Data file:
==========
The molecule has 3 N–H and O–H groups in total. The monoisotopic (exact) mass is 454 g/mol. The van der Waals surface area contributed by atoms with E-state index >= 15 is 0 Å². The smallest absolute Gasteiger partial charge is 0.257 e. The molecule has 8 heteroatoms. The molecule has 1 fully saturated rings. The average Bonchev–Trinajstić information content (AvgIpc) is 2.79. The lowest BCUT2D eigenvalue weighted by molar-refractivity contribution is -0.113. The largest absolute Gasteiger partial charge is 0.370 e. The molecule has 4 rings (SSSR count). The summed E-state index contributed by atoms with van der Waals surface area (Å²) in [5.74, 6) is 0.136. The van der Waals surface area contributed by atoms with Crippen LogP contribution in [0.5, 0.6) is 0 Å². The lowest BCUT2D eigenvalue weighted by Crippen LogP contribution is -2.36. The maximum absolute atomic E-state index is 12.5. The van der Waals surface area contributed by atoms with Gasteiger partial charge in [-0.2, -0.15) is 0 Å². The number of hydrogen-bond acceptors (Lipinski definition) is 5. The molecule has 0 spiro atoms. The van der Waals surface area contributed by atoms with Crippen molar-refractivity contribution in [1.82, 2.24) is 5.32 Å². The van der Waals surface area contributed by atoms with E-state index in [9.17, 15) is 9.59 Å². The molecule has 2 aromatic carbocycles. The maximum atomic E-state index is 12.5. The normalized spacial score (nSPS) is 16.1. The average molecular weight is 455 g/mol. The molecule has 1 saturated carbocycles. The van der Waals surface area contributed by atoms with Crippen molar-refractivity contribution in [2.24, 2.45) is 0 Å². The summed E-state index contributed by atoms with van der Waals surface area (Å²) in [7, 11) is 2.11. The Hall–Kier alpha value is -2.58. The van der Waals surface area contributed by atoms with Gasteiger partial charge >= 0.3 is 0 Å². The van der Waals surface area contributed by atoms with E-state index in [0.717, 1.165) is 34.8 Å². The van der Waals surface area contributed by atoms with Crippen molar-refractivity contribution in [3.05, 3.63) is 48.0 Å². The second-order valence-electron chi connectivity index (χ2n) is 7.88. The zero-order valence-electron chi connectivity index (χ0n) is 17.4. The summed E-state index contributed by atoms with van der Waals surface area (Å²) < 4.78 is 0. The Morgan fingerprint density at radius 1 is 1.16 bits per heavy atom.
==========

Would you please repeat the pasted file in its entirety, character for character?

The molecule has 3 N–H and O–H groups in total. The monoisotopic (exact) mass is 454 g/mol. The van der Waals surface area contributed by atoms with E-state index >= 15 is 0 Å². The smallest absolute Gasteiger partial charge is 0.257 e. The molecule has 8 heteroatoms. The molecule has 1 fully saturated rings. The average Bonchev–Trinajstić information content (AvgIpc) is 2.79. The lowest BCUT2D eigenvalue weighted by molar-refractivity contribution is -0.113. The largest absolute Gasteiger partial charge is 0.370 e. The molecule has 4 rings (SSSR count). The summed E-state index contributed by atoms with van der Waals surface area (Å²) in [5.74, 6) is 0.136. The van der Waals surface area contributed by atoms with Crippen LogP contribution in [0.5, 0.6) is 0 Å². The lowest BCUT2D eigenvalue weighted by Crippen LogP contribution is -2.36. The maximum absolute atomic E-state index is 12.5. The van der Waals surface area contributed by atoms with Gasteiger partial charge in [-0.2, -0.15) is 0 Å². The number of hydrogen-bond acceptors (Lipinski definition) is 5. The molecule has 0 spiro atoms. The van der Waals surface area contributed by atoms with Crippen molar-refractivity contribution in [1.82, 2.24) is 5.32 Å². The van der Waals surface area contributed by atoms with E-state index in [9.17, 15) is 9.59 Å². The molecule has 2 aromatic carbocycles. The maximum atomic E-state index is 12.5. The normalized spacial score (nSPS) is 16.1. The average molecular weight is 455 g/mol. The molecule has 1 saturated carbocycles. The van der Waals surface area contributed by atoms with Crippen molar-refractivity contribution in [2.24, 2.45) is 0 Å². The summed E-state index contributed by atoms with van der Waals surface area (Å²) in [7, 11) is 2.11. The Hall–Kier alpha value is -2.58. The van der Waals surface area contributed by atoms with Gasteiger partial charge >= 0.3 is 0 Å². The van der Waals surface area contributed by atoms with E-state index in [0.717, 1.165) is 34.8 Å². The van der Waals surface area contributed by atoms with Crippen molar-refractivity contribution in [3.05, 3.63) is 48.0 Å². The second-order valence-electron chi connectivity index (χ2n) is 7.88. The zero-order valence-electron chi connectivity index (χ0n) is 17.4. The summed E-state index contributed by atoms with van der Waals surface area (Å²) < 4.78 is 0. The Morgan fingerprint density at radius 1 is 1.16 bits per heavy atom.